Assad establishes panel to look into abolishing Syria's emergency laws
The emergency laws have been in place for decades and their removal is one of protesters' key demands; the Syrian president is yet to assume culpability for the local unrest, blaming protests on a foreign conspiracy.
State-run television says the Syrian president has ordered that a legal committee be set up to study the possibility of abolishing the country's hated emergency laws that have been in place since 1963.
The report says President Bashar Assad ordered the formation of the committee on Thursday. It says the committee would have to complete its study by April 25.
This development comes a day after Assad dashed expectations that he would announce sweeping reforms, including the lifting of the decades-long state of emergency. The Syrian leader instead chose to deflect culpability for local unrest, blaming the two weeks of popular fury that has gripped Syria on a foreign conspiracy.
This may be an attempt on the part of Assad to control the pace at which reforms are implemented in one the Middle East's arguably most autocratic regimes.
The Syrian president seems to believe otherwise, and in a Damascus speech on Wednesday, said that ongoing anti-government protests that have gripped parts of Syria are meant to enforce an "Israeli agenda."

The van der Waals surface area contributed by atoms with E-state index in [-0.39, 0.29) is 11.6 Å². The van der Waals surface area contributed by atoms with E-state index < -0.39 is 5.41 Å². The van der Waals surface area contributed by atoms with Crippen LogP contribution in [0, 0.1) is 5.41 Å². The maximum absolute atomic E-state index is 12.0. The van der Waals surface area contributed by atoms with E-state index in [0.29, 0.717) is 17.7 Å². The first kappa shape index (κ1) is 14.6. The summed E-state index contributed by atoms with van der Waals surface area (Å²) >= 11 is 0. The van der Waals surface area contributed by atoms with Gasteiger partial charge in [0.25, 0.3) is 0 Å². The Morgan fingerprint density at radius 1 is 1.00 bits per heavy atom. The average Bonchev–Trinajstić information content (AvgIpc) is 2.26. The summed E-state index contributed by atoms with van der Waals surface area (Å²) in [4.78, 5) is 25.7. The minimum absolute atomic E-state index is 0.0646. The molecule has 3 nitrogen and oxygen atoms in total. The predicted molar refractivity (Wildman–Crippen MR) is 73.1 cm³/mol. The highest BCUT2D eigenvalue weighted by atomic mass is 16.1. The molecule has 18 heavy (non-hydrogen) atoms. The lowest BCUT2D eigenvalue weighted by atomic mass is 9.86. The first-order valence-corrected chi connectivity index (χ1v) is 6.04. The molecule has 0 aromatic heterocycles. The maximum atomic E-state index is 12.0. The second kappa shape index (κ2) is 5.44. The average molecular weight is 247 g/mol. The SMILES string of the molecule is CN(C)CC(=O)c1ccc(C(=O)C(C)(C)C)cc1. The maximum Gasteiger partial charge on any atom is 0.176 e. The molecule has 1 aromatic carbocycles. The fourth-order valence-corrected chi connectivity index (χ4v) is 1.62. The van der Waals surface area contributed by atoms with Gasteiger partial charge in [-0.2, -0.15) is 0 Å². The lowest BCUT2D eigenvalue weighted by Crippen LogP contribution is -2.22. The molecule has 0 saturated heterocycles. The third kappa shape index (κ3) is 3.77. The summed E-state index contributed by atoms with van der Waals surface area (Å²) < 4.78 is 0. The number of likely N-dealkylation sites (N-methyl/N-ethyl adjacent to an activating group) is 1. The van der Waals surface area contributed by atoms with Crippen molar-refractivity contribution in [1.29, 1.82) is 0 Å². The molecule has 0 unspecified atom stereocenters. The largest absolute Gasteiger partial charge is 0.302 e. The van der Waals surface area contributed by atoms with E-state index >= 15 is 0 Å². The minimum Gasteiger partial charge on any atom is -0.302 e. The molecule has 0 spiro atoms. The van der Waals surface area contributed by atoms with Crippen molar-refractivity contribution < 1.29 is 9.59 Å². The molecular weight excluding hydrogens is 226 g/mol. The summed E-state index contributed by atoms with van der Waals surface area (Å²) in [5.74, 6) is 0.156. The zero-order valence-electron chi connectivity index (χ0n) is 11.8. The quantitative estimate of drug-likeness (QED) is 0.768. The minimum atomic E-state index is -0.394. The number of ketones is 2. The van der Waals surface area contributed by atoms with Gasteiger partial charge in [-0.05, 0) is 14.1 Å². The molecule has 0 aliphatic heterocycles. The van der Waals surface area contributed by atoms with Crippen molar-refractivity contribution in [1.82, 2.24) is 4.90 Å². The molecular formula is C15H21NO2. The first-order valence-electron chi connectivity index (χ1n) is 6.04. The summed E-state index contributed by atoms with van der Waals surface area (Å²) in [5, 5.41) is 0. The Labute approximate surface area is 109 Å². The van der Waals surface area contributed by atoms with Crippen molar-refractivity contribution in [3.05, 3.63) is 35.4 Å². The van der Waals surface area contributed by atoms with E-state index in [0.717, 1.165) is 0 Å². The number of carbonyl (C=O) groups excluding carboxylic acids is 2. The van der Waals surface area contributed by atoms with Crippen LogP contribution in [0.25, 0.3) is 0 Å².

In his speech, the Syrian president condemned what he called foreign "plots hatched against our county," saying that the people and leadership of Syria would withstand them through unity.
"Syria is a target of a big plot from outside, both internally and externally. If there is something happening it is using the cover of accusing Syria of popular response .If there are reformers we will support them. Those people have a mixed and confused intellectual ways," Assad said.
He said the objective of the conspirators, who make up a minority, was to "fragment and bring down Syria" and "enforce an Israeli agenda."
The Syrian leader claimed that protests were a mix of a genuine need for reform and instigators influenced by foreign plots that were responsible for the killings and destruction.
"The plotters are the minority…we didn't know what had happened until the sabotage operations had happened, since then we could see the difference between reform and killing," Assad said, adding that "We are for people's demands but we cannot support chaos and destruction."
Referring to the people of Daraa, where the most violent protests took place, Assad said that the "People of Daraa are not responsible for what happened, not responsible for the chaos that ensued."
"They [the people of Daraa] are true patriots, people of true integrity, and the ones that will eliminate whoever instigated this violence," Assad said, blaming foreign plotters of moving Daraa modus moperandi implemented in Daraa to other cities.
Although Assad's cabinet resigned on Tuesday in a bid to appease the Syrian people, the president is yet to implement any of the reforms demanded by protesters.